This is my cheeky little nephew, Elliott. He loves Minecraft. Well…he did the last time I saw him! He tends to love things, get really involved and then, you buy him something related to what he loves for his birthday, he invariably changes his mind when the date comes around!
Elliott has a rare chromosome disorder. So rare that it doesn’t have a name just a series of numbers to define it (his karyotype). Elliott’s karyotype is 46,XY, der(18)t(18;20)(p11.21;p11.2)mat whereas people with normal chromosomes will have a karyotype of 46, XY (male) or 46, XX (female).
Elliott’s type of disorder is known as an Unbalanced Translocation. Elliott’s Unbalanced Translocation specifically affects Chromosomes 18 and 20, with some of chromosome 18 missing (deletion) and an extra bit of chromosome 20 (duplication).
The majority of chromosome disorders are de novo which means that they are not inherited. Elliott’s RCD however, is inherited as a result of my sister’s Balanced Translocation (this is what ‘mat’, short for maternal, means on his karyotype). Generally speaking, Balanced Translocations don’t cause disabilities whereas Unbalanced Translocations do.
I too have a Balanced Translocation. In a balanced translocation, pieces of chromosomes are rearranged but no genetic material is gained or lost in the cell. Here is an image to help you understand it better:
Unbalanced Translocation – An unbalanced translocation occurs when a child inherits a chromosome with extra or missing genetic material from a parent with a balanced translocation.
My sister, Stephanie, had almost constant bleeding for the first 12 weeks of her pregnancy with Elliott and on most days for the first 3 months she didn’t think he would make it. She had several scans during the early weeks, each one confirming Elliott was ok. The rest of her pregnancy went fine and their baby boy arrived 2 weeks late on 29 June 2002 weighing 7lbs 11oz.
A few hours after Elliott was born the paediatrician was concerned about the positioning of his left arm and requested an x-ray – but no problems were found. When Elliott was examined the following day and my sister told the doctors he wasn’t feeding, they found he had a cleft palate, they also identified his pre-auricular pits and started looking for other signs of problems. He would need surgery at 6 months, audiology tests and a kidney scan.
Following his cleft palate operation, in November 2002, Elliott was referred for regular physiotherapy sessions and then, in May 2003, a few months after he had some blood and chromosome tests, my sister and her husband received a letter which was a copy of a letter sent from Elliott’s paediatrician to the paediatric geneticist asking if they could be seen for genetic counselling. It listed three of Elliott’s problems – 1. Cleft palate 2. Global Developmental Delay 3. Abnormal Cytogenetic studies.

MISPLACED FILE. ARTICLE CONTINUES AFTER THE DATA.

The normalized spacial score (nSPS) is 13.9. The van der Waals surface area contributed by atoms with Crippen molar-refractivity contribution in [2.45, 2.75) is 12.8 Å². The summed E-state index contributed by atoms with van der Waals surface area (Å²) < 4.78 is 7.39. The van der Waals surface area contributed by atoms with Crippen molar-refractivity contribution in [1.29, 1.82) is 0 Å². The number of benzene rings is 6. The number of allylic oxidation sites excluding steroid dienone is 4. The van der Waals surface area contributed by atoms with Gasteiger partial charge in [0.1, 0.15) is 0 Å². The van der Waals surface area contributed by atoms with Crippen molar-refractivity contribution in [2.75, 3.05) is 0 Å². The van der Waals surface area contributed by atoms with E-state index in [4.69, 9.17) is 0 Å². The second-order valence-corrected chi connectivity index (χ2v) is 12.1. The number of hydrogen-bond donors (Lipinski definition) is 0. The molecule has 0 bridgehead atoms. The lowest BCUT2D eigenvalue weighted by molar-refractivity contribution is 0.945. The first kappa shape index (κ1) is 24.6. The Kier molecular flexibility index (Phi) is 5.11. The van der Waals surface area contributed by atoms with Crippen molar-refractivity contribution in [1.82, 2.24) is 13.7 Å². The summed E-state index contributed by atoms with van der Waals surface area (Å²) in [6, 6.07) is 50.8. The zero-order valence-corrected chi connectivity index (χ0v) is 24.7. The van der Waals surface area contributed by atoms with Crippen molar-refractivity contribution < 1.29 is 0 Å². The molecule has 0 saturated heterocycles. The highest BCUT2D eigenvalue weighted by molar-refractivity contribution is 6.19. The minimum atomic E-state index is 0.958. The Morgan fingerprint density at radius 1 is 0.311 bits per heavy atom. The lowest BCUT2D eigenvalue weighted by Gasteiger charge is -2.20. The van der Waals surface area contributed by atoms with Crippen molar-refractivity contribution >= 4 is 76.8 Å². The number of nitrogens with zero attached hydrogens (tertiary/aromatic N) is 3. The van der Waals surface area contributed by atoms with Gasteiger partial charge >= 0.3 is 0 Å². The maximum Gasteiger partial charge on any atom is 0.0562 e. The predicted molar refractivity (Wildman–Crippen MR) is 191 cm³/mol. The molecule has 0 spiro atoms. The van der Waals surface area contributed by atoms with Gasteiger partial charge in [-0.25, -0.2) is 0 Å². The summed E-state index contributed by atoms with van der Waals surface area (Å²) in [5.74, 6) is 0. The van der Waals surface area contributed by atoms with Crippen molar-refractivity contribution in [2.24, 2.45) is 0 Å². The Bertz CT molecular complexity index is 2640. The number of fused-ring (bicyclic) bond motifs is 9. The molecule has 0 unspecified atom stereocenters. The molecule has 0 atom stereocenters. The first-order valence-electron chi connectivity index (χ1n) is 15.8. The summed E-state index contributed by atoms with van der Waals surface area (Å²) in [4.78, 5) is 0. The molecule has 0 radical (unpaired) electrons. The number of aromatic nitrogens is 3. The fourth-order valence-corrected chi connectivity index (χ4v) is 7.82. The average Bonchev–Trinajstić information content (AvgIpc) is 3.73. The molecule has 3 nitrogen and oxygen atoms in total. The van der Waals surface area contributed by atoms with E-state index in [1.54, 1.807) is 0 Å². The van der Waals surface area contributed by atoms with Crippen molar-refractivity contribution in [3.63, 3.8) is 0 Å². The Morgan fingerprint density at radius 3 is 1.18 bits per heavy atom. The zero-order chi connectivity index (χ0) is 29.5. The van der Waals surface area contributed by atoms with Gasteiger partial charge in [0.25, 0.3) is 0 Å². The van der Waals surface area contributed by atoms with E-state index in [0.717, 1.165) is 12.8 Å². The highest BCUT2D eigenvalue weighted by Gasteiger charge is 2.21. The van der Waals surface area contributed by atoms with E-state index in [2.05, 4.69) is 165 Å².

6 weeks later they saw a geneticist who was quite impressed by what Elliott could do but he told my sister that Elliott would definitely have learning difficulties and various other problems were likely too but really it’s a question of wait and see. They also took blood samples from Stephanie and Steve to find out if Elliott’s condition was inherited – the results later showing that Stephanie has a balanced translocation of chromosomes 18 and 20.
They say knowledge is power. At that time I had no children of my own and so, knowing what Steph had found out, I went and had a blood test carried out by St Georges Hospital in London by the same consultant that Steph and Steve knew. I found out that I was also a carrier of a balanced translocation. This meant that when I fell pregnant with Grace, I chose to have a CVS done to see if she was in a similar situation to Elliott.
Grace carries normal chromosomes – not even the balance – as does her cousin, Elliott’s sister, Emily who was born on 14th May 2005.
I know that Steph and Steve and Elliott have been to GOSH on many occasions. They have been to hospital appointments too numerous to mention. Elliott continues to develop and surprise us all with what he achieves and how much he can do. I know at one stage my sister and her husband were told he may not walk. He does. They were told he may not write but I remember the day my sister told us he had written his name. They were told he may not talk. At first that was so hard. I used to collect him from school at lunchtimes when my sister was working and I was an instructor. I would drop him at my Mum’s and we would have lunch together. We knew makaton but communication was frustrating. It is amazing to see how far he has come since and what a happy, funny and very cheeky little boy he is – and how many jokes he makes (and plays on my poor sister and bro-in-law!).
We are not aware of anyone else in the world with an identical chromosome disorder to Elliott’s, although my sister is aware of a couple of children in the USA with a similar disorder, i.e. they have a partial deletion on chromosome 18 and partial duplication on chromosome 20, it’s just different parts of the chromosomes involved.
Because Elliott’s RCD is so rare there were no guide books or information leaflets on his particular disorder (or similar disorders) when he was diagnosed, so (thanks to Unique) Steph and Steve had to write it!! And here it is! Look out for the pictures of Elliott and his sister, Emily! This leaflet covers similar RCDs to Elliott’s not his specific RCD.
For more information on Balanced Translocations, click here
Since discovering our condition, our family have become members of Unique. They are a wonderful charity who have been extremely supportive to my sister and her husband with Elliott and Emily. They are a great source of support and the best source of information on chromosome disorders. With the newsletters, discussion forum and contact with other members it really has helped to realise we’re not the only ones affected by this.